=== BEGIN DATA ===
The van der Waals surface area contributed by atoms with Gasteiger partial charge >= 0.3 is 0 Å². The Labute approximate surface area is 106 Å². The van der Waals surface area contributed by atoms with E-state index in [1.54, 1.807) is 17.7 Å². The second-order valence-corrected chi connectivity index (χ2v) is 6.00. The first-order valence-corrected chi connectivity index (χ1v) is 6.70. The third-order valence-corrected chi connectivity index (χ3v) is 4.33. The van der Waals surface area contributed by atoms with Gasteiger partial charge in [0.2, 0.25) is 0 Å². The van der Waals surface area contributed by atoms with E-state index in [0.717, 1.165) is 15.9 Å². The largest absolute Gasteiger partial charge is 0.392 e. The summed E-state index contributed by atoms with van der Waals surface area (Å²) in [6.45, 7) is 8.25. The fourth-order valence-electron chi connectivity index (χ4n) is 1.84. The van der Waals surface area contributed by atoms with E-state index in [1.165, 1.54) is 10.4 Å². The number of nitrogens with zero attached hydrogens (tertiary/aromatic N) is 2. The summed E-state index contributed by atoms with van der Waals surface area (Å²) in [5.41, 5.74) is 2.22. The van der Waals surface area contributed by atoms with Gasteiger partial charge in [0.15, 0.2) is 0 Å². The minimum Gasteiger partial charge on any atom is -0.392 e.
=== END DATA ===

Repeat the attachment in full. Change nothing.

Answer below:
The van der Waals surface area contributed by atoms with Gasteiger partial charge >= 0.3 is 0 Å². The Labute approximate surface area is 106 Å². The van der Waals surface area contributed by atoms with E-state index in [1.54, 1.807) is 17.7 Å². The second-order valence-corrected chi connectivity index (χ2v) is 6.00. The first-order valence-corrected chi connectivity index (χ1v) is 6.70. The third-order valence-corrected chi connectivity index (χ3v) is 4.33. The van der Waals surface area contributed by atoms with Gasteiger partial charge in [0.2, 0.25) is 0 Å². The van der Waals surface area contributed by atoms with E-state index in [0.717, 1.165) is 15.9 Å². The largest absolute Gasteiger partial charge is 0.392 e. The summed E-state index contributed by atoms with van der Waals surface area (Å²) in [6.45, 7) is 8.25. The fourth-order valence-electron chi connectivity index (χ4n) is 1.84. The van der Waals surface area contributed by atoms with E-state index in [1.165, 1.54) is 10.4 Å². The number of nitrogens with zero attached hydrogens (tertiary/aromatic N) is 2. The summed E-state index contributed by atoms with van der Waals surface area (Å²) in [5.41, 5.74) is 2.22. The van der Waals surface area contributed by atoms with Gasteiger partial charge in [0.15, 0.2) is 0 Å². The minimum Gasteiger partial charge on any atom is -0.392 e.